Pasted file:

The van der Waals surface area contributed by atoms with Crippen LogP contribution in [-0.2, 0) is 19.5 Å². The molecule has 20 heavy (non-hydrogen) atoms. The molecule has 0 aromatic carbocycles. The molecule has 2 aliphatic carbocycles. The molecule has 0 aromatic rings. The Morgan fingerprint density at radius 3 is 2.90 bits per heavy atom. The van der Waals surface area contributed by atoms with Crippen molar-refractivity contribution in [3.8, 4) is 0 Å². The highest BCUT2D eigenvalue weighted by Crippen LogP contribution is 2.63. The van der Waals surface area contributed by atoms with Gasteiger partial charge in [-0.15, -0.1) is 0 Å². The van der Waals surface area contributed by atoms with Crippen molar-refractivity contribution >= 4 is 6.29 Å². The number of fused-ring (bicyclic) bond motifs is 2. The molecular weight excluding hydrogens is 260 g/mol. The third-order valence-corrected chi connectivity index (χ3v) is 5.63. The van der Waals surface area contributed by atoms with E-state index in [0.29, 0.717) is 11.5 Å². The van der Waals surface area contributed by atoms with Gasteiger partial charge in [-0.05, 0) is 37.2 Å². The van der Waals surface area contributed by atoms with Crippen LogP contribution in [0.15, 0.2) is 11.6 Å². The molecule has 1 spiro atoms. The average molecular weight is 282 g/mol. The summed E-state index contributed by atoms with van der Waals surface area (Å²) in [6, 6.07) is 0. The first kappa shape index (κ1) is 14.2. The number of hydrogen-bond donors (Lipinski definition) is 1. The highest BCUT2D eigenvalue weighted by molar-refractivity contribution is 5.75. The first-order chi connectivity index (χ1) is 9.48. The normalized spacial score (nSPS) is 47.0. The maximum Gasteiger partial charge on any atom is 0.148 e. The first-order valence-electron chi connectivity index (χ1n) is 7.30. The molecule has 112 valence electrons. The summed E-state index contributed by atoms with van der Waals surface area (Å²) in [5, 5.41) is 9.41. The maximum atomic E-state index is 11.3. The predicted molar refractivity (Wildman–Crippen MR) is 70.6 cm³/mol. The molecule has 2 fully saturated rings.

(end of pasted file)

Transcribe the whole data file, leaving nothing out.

The van der Waals surface area contributed by atoms with Crippen LogP contribution in [-0.2, 0) is 19.5 Å². The molecule has 20 heavy (non-hydrogen) atoms. The molecule has 0 aromatic carbocycles. The molecule has 2 aliphatic carbocycles. The molecule has 0 aromatic rings. The Morgan fingerprint density at radius 3 is 2.90 bits per heavy atom. The van der Waals surface area contributed by atoms with Crippen molar-refractivity contribution in [3.8, 4) is 0 Å². The highest BCUT2D eigenvalue weighted by Crippen LogP contribution is 2.63. The van der Waals surface area contributed by atoms with Gasteiger partial charge in [-0.15, -0.1) is 0 Å². The van der Waals surface area contributed by atoms with Crippen molar-refractivity contribution >= 4 is 6.29 Å². The number of fused-ring (bicyclic) bond motifs is 2. The molecular weight excluding hydrogens is 260 g/mol. The third-order valence-corrected chi connectivity index (χ3v) is 5.63. The van der Waals surface area contributed by atoms with E-state index in [0.29, 0.717) is 11.5 Å². The van der Waals surface area contributed by atoms with Gasteiger partial charge in [-0.05, 0) is 37.2 Å². The van der Waals surface area contributed by atoms with Crippen LogP contribution in [0.15, 0.2) is 11.6 Å². The molecule has 1 spiro atoms. The average molecular weight is 282 g/mol. The summed E-state index contributed by atoms with van der Waals surface area (Å²) in [6, 6.07) is 0. The first kappa shape index (κ1) is 14.2. The number of hydrogen-bond donors (Lipinski definition) is 1. The highest BCUT2D eigenvalue weighted by molar-refractivity contribution is 5.75. The first-order chi connectivity index (χ1) is 9.48. The normalized spacial score (nSPS) is 47.0. The maximum Gasteiger partial charge on any atom is 0.148 e. The first-order valence-electron chi connectivity index (χ1n) is 7.30. The molecule has 112 valence electrons. The summed E-state index contributed by atoms with van der Waals surface area (Å²) in [5, 5.41) is 9.41. The maximum atomic E-state index is 11.3. The predicted molar refractivity (Wildman–Crippen MR) is 70.6 cm³/mol. The molecule has 2 fully saturated rings.